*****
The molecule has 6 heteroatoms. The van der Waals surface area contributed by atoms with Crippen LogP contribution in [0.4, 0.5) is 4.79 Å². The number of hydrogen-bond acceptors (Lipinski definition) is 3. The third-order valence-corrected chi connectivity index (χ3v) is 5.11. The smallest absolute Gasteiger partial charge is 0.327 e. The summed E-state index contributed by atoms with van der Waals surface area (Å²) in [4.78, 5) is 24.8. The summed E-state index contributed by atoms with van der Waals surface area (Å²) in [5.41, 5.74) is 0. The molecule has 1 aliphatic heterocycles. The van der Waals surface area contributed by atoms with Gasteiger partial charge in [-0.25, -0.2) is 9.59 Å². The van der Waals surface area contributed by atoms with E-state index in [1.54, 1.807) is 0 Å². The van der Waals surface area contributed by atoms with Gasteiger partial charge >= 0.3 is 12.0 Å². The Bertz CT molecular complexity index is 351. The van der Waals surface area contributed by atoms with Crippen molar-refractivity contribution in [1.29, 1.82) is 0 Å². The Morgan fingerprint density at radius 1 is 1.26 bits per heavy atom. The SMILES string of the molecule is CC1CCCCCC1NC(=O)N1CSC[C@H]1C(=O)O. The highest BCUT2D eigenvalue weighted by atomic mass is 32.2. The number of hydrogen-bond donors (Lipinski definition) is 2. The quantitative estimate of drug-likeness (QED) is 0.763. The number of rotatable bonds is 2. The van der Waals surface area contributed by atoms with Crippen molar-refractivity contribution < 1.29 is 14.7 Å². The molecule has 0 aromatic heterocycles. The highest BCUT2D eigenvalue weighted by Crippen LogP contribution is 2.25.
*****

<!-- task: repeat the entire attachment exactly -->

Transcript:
The molecule has 6 heteroatoms. The van der Waals surface area contributed by atoms with Crippen LogP contribution in [0.4, 0.5) is 4.79 Å². The number of hydrogen-bond acceptors (Lipinski definition) is 3. The third-order valence-corrected chi connectivity index (χ3v) is 5.11. The smallest absolute Gasteiger partial charge is 0.327 e. The summed E-state index contributed by atoms with van der Waals surface area (Å²) in [4.78, 5) is 24.8. The summed E-state index contributed by atoms with van der Waals surface area (Å²) in [5.41, 5.74) is 0. The molecule has 1 aliphatic heterocycles. The van der Waals surface area contributed by atoms with Gasteiger partial charge in [-0.25, -0.2) is 9.59 Å². The van der Waals surface area contributed by atoms with E-state index in [1.54, 1.807) is 0 Å². The van der Waals surface area contributed by atoms with Gasteiger partial charge >= 0.3 is 12.0 Å². The Bertz CT molecular complexity index is 351. The van der Waals surface area contributed by atoms with Crippen molar-refractivity contribution in [1.29, 1.82) is 0 Å². The Morgan fingerprint density at radius 1 is 1.26 bits per heavy atom. The SMILES string of the molecule is CC1CCCCCC1NC(=O)N1CSC[C@H]1C(=O)O. The highest BCUT2D eigenvalue weighted by atomic mass is 32.2. The number of hydrogen-bond donors (Lipinski definition) is 2. The quantitative estimate of drug-likeness (QED) is 0.763. The number of rotatable bonds is 2. The van der Waals surface area contributed by atoms with Crippen molar-refractivity contribution < 1.29 is 14.7 Å². The molecule has 0 aromatic heterocycles. The highest BCUT2D eigenvalue weighted by Crippen LogP contribution is 2.25.